Poster, IBS 2015 - 7th International Conference of the International Biogeography Society, University of Bayreuth: 2015-01-08 - 2015-01-12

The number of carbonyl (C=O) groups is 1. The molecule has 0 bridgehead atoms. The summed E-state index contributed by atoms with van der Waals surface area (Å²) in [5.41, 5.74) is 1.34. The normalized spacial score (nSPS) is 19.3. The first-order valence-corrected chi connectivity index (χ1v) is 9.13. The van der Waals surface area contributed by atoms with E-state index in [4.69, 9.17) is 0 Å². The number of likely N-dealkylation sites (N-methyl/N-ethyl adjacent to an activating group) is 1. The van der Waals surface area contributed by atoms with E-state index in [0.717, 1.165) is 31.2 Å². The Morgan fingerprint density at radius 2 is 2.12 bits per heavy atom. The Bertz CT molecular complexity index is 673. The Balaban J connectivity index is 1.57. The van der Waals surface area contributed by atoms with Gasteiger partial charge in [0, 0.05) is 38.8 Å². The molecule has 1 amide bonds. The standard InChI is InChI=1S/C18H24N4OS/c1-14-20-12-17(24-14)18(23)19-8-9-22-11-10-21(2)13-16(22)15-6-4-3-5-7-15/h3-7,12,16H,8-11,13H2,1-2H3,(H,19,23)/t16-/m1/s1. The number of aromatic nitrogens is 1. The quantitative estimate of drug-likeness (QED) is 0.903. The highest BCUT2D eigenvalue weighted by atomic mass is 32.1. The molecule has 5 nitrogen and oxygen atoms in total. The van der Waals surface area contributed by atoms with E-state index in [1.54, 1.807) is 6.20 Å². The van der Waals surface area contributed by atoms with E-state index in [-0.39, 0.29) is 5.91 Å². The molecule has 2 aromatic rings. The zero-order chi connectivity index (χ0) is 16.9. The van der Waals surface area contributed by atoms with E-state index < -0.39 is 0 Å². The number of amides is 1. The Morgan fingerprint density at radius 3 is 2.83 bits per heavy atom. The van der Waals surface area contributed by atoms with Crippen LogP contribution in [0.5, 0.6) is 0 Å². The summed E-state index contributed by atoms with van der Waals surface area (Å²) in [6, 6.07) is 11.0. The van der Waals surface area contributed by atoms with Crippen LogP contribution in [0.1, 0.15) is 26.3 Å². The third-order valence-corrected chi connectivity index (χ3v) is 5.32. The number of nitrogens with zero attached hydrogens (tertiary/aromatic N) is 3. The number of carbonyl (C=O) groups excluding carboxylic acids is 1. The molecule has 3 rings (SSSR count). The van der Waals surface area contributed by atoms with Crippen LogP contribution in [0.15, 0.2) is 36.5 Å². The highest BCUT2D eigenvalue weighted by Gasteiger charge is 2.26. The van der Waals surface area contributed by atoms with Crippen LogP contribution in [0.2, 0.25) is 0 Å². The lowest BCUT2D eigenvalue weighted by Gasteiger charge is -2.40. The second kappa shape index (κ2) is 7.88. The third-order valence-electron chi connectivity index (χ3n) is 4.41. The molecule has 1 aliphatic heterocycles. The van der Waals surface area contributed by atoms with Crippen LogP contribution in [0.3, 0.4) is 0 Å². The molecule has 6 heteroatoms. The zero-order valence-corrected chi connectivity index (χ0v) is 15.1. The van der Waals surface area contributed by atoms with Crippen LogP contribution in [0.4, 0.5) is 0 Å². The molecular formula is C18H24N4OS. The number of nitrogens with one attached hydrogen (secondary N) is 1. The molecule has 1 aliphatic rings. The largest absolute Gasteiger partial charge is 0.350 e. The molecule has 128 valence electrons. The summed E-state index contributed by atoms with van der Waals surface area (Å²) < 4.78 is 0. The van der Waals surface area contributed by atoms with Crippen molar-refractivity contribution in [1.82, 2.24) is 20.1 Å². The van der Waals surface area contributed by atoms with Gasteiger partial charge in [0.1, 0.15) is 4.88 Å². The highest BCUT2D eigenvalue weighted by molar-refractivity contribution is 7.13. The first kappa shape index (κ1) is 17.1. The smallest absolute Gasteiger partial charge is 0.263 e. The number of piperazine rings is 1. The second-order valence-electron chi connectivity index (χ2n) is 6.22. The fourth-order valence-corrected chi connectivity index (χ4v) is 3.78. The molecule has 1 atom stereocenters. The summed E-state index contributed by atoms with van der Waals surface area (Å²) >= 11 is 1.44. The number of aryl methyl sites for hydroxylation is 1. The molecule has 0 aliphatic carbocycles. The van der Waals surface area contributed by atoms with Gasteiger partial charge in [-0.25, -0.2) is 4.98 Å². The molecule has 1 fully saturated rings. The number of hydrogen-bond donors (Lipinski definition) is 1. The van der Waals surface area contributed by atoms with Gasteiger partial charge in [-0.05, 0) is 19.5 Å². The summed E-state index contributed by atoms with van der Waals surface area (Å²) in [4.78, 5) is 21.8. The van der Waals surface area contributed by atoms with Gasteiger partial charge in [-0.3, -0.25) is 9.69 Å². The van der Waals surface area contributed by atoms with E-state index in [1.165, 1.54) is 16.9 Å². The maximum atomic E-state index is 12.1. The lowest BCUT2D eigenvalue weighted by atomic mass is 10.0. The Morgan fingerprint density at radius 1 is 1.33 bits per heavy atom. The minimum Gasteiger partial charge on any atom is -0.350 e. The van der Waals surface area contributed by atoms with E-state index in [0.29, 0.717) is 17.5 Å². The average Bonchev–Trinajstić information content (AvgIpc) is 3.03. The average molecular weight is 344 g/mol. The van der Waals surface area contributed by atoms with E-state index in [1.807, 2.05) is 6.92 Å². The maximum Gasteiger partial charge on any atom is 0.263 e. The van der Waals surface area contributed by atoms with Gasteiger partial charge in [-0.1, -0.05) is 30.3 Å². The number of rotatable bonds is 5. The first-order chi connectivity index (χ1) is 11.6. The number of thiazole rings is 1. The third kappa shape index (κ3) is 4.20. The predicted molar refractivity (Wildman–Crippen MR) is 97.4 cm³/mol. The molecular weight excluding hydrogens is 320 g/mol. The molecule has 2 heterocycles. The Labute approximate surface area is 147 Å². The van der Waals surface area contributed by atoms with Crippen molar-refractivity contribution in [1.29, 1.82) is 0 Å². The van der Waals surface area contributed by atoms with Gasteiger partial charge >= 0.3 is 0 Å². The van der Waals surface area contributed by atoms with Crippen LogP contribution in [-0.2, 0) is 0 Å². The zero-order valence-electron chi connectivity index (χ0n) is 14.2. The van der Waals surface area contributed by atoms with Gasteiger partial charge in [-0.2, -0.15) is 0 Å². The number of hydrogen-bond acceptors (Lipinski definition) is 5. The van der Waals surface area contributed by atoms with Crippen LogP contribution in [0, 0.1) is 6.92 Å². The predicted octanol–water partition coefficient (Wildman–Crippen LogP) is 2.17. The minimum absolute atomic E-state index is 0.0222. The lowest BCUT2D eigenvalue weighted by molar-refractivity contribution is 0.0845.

Body colouration has direct implications for the evolutionary success of animals. For ectotherms, which rely on external heat sources, thermoregulation through colouration seems to be crucial to sustain energy balance and overcome the rising energy demand linked to increasing body size and decreasing ambient (habitat) temperatures. Although theoretical background exists about the compensatory importance of colouration, evidence is still lacking especially on large spatial and taxonomic scales. Here we show that colour traits of two divers groups of insects, namely ground beetles and bumble bees in Central Europe strongly depends on endo- and exogenic thermal constraints. For ground beetles we found a strong positive correlation between mean body size and colour darkness. For bumble bees, we could show a strong positive correlation between body darkness and the upper elevational range limit for working females but not for drones (males). Both findings elucidate, that body colouration plays a crucial role for thermo-regulation in completely differing groups of insects, which emphasize the trans-taxonomic, evolutionary relevance of this still neglected trait.